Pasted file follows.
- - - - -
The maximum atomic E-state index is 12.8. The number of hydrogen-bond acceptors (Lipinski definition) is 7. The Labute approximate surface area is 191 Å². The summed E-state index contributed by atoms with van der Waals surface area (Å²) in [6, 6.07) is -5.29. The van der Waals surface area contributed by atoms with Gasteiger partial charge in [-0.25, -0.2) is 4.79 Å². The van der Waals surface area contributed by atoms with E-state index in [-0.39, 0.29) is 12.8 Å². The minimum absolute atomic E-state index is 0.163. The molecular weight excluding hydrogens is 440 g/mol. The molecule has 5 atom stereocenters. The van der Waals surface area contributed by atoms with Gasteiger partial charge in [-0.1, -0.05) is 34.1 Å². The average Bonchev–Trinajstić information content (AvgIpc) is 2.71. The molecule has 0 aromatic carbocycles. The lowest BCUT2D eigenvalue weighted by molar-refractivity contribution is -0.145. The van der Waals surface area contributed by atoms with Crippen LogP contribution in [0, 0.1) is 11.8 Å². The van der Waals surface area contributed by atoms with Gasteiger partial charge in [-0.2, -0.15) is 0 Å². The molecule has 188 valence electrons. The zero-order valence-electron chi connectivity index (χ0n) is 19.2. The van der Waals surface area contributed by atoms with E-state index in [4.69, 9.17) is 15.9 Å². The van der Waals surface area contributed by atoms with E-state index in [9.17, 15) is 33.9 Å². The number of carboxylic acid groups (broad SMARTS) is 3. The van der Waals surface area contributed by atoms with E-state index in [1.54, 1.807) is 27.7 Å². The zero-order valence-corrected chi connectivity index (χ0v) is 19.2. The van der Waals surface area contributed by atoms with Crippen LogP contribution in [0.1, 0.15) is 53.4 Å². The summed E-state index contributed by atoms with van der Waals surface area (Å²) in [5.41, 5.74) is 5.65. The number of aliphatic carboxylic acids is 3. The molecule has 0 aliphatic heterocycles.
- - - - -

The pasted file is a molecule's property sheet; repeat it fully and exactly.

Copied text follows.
The maximum atomic E-state index is 12.8. The number of hydrogen-bond acceptors (Lipinski definition) is 7. The Labute approximate surface area is 191 Å². The summed E-state index contributed by atoms with van der Waals surface area (Å²) in [6, 6.07) is -5.29. The van der Waals surface area contributed by atoms with Gasteiger partial charge in [-0.25, -0.2) is 4.79 Å². The van der Waals surface area contributed by atoms with E-state index in [-0.39, 0.29) is 12.8 Å². The minimum absolute atomic E-state index is 0.163. The molecular weight excluding hydrogens is 440 g/mol. The molecule has 5 atom stereocenters. The van der Waals surface area contributed by atoms with Gasteiger partial charge in [-0.1, -0.05) is 34.1 Å². The average Bonchev–Trinajstić information content (AvgIpc) is 2.71. The molecule has 0 aromatic carbocycles. The lowest BCUT2D eigenvalue weighted by molar-refractivity contribution is -0.145. The van der Waals surface area contributed by atoms with Crippen LogP contribution in [0, 0.1) is 11.8 Å². The van der Waals surface area contributed by atoms with Gasteiger partial charge in [-0.2, -0.15) is 0 Å². The molecule has 188 valence electrons. The zero-order valence-electron chi connectivity index (χ0n) is 19.2. The van der Waals surface area contributed by atoms with E-state index in [4.69, 9.17) is 15.9 Å². The van der Waals surface area contributed by atoms with E-state index in [9.17, 15) is 33.9 Å². The number of carboxylic acid groups (broad SMARTS) is 3. The van der Waals surface area contributed by atoms with E-state index in [1.54, 1.807) is 27.7 Å². The zero-order valence-corrected chi connectivity index (χ0v) is 19.2. The van der Waals surface area contributed by atoms with Crippen LogP contribution in [0.1, 0.15) is 53.4 Å². The summed E-state index contributed by atoms with van der Waals surface area (Å²) in [5.41, 5.74) is 5.65. The number of aliphatic carboxylic acids is 3. The molecule has 0 aliphatic heterocycles.